What makes you hopeful about the future for women and girls?
Ervin: Angry women! Angry women make me so excited and hopeful for the future. I love an angry woman who speaks up and doesn’t care what other people think, or if she does, she speaks up anyway. I hate that it all has to be in the context of our political moment right now, but I love that there’s a fire under so many women and a push to listen to them and believe them right now.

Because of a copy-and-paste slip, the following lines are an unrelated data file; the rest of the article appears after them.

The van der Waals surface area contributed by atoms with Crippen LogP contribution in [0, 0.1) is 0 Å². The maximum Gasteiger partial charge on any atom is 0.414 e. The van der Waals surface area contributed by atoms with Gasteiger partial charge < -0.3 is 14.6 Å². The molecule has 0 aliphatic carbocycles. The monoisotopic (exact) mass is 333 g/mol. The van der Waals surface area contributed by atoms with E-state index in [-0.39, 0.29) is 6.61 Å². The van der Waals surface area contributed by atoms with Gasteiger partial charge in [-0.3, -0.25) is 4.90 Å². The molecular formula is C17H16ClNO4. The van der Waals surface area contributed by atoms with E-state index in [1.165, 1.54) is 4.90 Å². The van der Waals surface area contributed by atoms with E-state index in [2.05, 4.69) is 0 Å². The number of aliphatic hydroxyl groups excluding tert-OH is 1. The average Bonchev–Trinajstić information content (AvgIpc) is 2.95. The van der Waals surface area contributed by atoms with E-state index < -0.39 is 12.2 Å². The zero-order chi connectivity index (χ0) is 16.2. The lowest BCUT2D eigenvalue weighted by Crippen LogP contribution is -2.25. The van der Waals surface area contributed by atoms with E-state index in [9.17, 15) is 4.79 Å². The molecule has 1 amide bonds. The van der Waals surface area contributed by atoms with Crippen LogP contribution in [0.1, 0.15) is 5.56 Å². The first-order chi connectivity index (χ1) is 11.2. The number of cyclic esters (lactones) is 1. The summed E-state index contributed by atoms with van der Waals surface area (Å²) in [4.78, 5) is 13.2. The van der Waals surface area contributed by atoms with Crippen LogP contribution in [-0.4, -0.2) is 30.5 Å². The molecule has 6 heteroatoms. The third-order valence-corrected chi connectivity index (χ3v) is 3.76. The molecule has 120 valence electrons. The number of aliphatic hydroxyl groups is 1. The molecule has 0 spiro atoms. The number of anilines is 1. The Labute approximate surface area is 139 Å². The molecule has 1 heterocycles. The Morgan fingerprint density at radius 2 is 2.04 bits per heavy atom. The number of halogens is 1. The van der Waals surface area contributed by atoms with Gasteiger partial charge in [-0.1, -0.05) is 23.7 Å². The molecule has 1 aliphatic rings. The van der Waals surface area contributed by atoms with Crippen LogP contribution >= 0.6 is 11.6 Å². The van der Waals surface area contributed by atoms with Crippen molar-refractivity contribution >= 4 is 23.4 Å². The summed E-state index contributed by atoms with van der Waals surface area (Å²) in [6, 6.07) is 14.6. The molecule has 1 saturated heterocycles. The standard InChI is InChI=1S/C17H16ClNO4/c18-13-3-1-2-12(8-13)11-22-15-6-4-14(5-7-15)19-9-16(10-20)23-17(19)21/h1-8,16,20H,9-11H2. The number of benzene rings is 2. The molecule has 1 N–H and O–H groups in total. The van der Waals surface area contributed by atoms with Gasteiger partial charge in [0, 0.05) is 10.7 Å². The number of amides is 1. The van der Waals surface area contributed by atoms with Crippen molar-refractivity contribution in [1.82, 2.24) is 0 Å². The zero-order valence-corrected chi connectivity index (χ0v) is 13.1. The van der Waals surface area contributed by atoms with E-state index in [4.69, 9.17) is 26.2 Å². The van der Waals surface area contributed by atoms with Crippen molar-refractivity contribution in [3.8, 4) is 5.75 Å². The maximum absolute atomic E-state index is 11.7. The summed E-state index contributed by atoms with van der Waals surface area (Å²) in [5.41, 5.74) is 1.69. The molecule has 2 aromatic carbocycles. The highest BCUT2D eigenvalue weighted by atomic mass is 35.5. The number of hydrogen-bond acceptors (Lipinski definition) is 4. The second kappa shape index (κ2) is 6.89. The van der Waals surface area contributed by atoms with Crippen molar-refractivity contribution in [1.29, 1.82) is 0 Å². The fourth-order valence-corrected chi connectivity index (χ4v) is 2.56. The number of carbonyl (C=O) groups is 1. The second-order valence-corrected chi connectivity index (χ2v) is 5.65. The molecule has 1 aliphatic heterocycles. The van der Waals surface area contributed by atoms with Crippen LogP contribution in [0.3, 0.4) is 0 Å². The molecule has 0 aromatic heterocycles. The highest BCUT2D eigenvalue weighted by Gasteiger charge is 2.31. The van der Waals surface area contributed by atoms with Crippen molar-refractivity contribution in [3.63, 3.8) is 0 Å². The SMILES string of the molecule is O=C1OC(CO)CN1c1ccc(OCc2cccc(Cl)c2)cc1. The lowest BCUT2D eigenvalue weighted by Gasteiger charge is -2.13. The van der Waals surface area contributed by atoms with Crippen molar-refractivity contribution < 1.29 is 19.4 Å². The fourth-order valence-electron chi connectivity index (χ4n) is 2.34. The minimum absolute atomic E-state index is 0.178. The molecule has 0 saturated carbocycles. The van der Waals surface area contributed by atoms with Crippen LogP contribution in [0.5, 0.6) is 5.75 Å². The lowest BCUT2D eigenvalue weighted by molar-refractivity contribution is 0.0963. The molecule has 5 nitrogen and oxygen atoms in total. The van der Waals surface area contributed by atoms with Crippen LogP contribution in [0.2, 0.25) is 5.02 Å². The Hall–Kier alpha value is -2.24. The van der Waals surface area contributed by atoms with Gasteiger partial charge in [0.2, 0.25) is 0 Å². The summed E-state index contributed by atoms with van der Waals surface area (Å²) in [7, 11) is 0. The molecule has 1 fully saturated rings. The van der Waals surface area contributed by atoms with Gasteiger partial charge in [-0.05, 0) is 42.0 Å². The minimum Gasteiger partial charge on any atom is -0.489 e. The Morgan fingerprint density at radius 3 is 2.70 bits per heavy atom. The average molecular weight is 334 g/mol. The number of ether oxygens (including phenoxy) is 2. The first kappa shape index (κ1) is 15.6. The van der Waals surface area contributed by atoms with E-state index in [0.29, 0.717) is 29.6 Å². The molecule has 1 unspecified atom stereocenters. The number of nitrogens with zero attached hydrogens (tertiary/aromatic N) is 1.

Conger: As a Georgian, [2018 Georgia gubernatorial candidate] Stacey Abrams makes me hopeful in that she represents women, especially women of color, in politics on the state and local level who are entering [political] races. There’s so much momentum and excitement among women in Georgia, and Abrams is leading the charge on that. I’m actually excited for the Georgia gubernatorial race. We also have [Atlanta Mayor] Keisha Lance Bottoms. It’s an exciting time to be a woman in Atlanta.